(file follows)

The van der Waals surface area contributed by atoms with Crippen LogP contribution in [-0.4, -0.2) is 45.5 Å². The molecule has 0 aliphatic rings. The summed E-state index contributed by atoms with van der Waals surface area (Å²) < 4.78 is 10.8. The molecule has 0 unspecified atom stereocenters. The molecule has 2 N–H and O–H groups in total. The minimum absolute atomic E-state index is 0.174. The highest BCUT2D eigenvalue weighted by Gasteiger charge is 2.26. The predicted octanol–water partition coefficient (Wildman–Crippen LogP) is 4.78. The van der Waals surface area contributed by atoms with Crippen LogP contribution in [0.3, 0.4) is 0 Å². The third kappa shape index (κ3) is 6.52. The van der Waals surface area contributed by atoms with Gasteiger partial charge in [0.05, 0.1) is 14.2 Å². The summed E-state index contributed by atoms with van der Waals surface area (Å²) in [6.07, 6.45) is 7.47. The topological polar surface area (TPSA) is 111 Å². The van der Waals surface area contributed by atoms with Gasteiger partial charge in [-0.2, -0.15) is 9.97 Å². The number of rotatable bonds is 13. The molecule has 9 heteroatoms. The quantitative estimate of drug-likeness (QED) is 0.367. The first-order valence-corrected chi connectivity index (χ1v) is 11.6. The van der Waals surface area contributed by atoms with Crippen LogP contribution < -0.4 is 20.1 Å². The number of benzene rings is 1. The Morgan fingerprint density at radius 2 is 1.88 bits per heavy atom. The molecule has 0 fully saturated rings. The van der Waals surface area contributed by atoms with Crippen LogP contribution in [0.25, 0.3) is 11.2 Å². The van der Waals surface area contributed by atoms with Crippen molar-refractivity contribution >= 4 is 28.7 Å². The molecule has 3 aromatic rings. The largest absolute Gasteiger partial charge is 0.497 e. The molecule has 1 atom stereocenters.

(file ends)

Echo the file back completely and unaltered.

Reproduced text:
The van der Waals surface area contributed by atoms with Crippen LogP contribution in [-0.4, -0.2) is 45.5 Å². The molecule has 0 aliphatic rings. The summed E-state index contributed by atoms with van der Waals surface area (Å²) < 4.78 is 10.8. The molecule has 0 unspecified atom stereocenters. The molecule has 2 N–H and O–H groups in total. The minimum absolute atomic E-state index is 0.174. The highest BCUT2D eigenvalue weighted by Gasteiger charge is 2.26. The predicted octanol–water partition coefficient (Wildman–Crippen LogP) is 4.78. The van der Waals surface area contributed by atoms with Crippen LogP contribution in [0.3, 0.4) is 0 Å². The third kappa shape index (κ3) is 6.52. The van der Waals surface area contributed by atoms with Gasteiger partial charge in [0.05, 0.1) is 14.2 Å². The summed E-state index contributed by atoms with van der Waals surface area (Å²) in [6.07, 6.45) is 7.47. The topological polar surface area (TPSA) is 111 Å². The van der Waals surface area contributed by atoms with Gasteiger partial charge in [-0.2, -0.15) is 9.97 Å². The number of rotatable bonds is 13. The molecule has 9 heteroatoms. The quantitative estimate of drug-likeness (QED) is 0.367. The first-order valence-corrected chi connectivity index (χ1v) is 11.6. The van der Waals surface area contributed by atoms with Crippen LogP contribution < -0.4 is 20.1 Å². The number of benzene rings is 1. The Morgan fingerprint density at radius 2 is 1.88 bits per heavy atom. The molecule has 0 fully saturated rings. The van der Waals surface area contributed by atoms with Crippen LogP contribution in [0.25, 0.3) is 11.2 Å². The van der Waals surface area contributed by atoms with Crippen molar-refractivity contribution >= 4 is 28.7 Å². The molecule has 3 aromatic rings. The largest absolute Gasteiger partial charge is 0.497 e. The molecule has 1 atom stereocenters.